DetroitJune 26, 2013
DIA ‘courts’ new visitors
Revitalized Kresge Court creates place for people to meet, dine, unwind
By K. Michelle Moran
C & G Staff Writer
Tables like these at the Kresge Court are topped by large sheets of paper, so visitors can jot down ideas or doodle, and then take their creations home with them.
DETROIT — Detroit Institute of Arts visitors are used to coming to appreciate fine paintings and sculptures, but museum officials are now inviting them to stop by to hang out, relax or meet with business colleagues.
A completely revamped Kresge Court — which opened to large crowds June 14 — resembles a hip living room, with comfortable seating areas, gourmet snacks and light meals, Starbucks coffee beverages, beer and wine, and free Wi-Fi and iPad stations. A “cultural concierge” will be available to offer information about what’s going on at the museum and the surrounding Midtown area.
DIA Director Graham Beal said the museum wanted to create a community gathering space.
“I hope it will offer to visitors a very special ambiance — elegant, dignified,” he said.
The project was made possible by a $268,500 grant from Chicago-based ArtPlace America, which brings together national and regional foundations, federal agencies and banks for the purpose of supporting creative place-making efforts.
As part of the grant, the DIA is developing its South Lawn on Woodward as a community gathering spot, as well, with plans for concerts, outdoor activities, local food trucks and more. The South Lawn launches with the program series Lawn Party! The first Lawn Party! takes place during the Concert of Colors, with free performances at 5 p.m. July 5 by October Babies and at 7 p.m. July 5 by Feufollet. Other Lawn Party! programs are Aug. 16-18, Sept. 13-15 and Sept. 20-22.
The grant to the DIA was one of six that ArtPlace America has made to projects in Detroit’s Midtown area, totaling $2,048,500, said Lyz Crane, director of partnerships and special projects for ArtPlace. She said this project was envisioned as a “community living room.”
“We’re a place-funder that sees art as a way to drive changes in place and drive vibrancy in communities,” Crane said.
The revamped Kresge Court was designed by Patrick Thompson, a principal with Patrick Thompson Design LLC of Detroit. His mix of mid-century modern and traditional furniture speaks to the museum’s long history, as well as the forward-thinking nature of the space, which offers plugs in the tables for laptop computers or other electronic gadgets.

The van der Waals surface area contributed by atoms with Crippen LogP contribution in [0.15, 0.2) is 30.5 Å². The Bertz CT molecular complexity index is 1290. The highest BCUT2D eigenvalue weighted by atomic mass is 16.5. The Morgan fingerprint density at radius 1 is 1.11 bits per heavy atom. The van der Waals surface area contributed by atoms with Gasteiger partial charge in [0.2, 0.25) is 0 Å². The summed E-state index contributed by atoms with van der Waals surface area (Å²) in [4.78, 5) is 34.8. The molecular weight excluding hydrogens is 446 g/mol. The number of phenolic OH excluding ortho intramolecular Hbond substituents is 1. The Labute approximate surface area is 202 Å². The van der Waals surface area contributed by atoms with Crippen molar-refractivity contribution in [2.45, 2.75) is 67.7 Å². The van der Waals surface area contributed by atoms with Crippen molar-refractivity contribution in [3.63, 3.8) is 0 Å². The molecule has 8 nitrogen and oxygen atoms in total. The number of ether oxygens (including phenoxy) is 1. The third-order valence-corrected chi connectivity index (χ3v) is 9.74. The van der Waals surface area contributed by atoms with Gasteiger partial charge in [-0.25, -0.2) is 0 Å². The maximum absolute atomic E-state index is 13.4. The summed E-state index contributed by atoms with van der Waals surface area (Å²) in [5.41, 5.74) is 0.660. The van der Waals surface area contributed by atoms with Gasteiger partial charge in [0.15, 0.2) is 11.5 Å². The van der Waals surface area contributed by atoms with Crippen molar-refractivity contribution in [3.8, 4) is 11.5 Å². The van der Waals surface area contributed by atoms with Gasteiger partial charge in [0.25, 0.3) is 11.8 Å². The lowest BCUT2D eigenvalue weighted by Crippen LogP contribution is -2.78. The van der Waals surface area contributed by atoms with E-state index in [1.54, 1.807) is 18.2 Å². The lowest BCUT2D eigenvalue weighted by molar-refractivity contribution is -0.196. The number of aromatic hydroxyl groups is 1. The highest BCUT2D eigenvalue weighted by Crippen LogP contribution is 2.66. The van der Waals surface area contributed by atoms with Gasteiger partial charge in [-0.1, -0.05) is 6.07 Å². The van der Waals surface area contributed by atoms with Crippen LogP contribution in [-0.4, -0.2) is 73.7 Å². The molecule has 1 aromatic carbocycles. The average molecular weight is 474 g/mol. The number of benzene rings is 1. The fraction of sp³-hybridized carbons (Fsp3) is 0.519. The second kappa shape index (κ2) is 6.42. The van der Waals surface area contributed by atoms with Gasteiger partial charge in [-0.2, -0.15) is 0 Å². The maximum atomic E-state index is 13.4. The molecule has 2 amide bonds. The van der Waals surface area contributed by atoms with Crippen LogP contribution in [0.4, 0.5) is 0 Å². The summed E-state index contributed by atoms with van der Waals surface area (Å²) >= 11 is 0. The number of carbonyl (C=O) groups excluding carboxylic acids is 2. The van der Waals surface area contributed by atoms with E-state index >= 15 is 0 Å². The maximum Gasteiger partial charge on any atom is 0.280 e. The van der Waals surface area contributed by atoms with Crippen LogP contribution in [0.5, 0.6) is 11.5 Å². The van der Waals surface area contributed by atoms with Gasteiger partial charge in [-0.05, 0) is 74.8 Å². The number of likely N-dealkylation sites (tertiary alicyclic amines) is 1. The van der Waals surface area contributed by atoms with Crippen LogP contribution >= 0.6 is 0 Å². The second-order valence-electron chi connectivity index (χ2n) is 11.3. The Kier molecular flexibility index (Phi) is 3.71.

“The furniture evokes the past in certain areas, but it also has modern elements,” Beal said.
Creative thinking, whether by individuals or small groups, is encouraged. Some of the tables are topped with sheets of white paper that visitors can write or draw on and leave or take with them, Thompson said.
DIA officials wanted to deepen the museum’s connection to the community, said Bradford Frost, a Detroit Revitalization Fellow and special assistant for community and economic development at the DIA.
“I think the museum has a huge opportunity to be a center of creative exchange,” Frost said.
A center trellis gives the appearance of “a room within a room,” Thompson said, and faux hedges bring the outdoors in, as does the abundance of natural light in Kresge Court.
“The concept (for the space) is loosely based on a traditional English garden,” Thompson said. “The seating and boxwood hedges create pathways like (one would find) in a traditional English garden.”
Along with high-tech offerings like the iPad stations, visitors can also go low-tech and enjoy browsing art books on display in Kresge Court. Those who find a book they really love can purchase a new copy inside the museum gift shop.
The renovated space is open to people, whether they opt to enjoy the museum and its exhibits or not.
“Of course, we hope people will go into the museum,” Beal said.
DIA officials are planning on scheduling live music by soloists or small ensembles, likely on the weekends.
“We’re hoping that people see this as their space, as a space they can use and relax and be surrounded by this wonderful art, make connections, interact, be inspired, wander around the neighborhood,” Crane said.
The DIA is located at 5200 Woodward in Detroit’s Cultural Center. The museum is open from 9 a.m. to 4 p.m. Tuesday through Thursday, 9 a.m. to 10 p.m. Friday and 10 a.m. to 5 p.m. Saturday and Sunday. General admission is free to residents of Wayne, Oakland and Macomb counties because of a millage approved by voters last year. For more information, visit www.dia.org or call (313) 833-7900.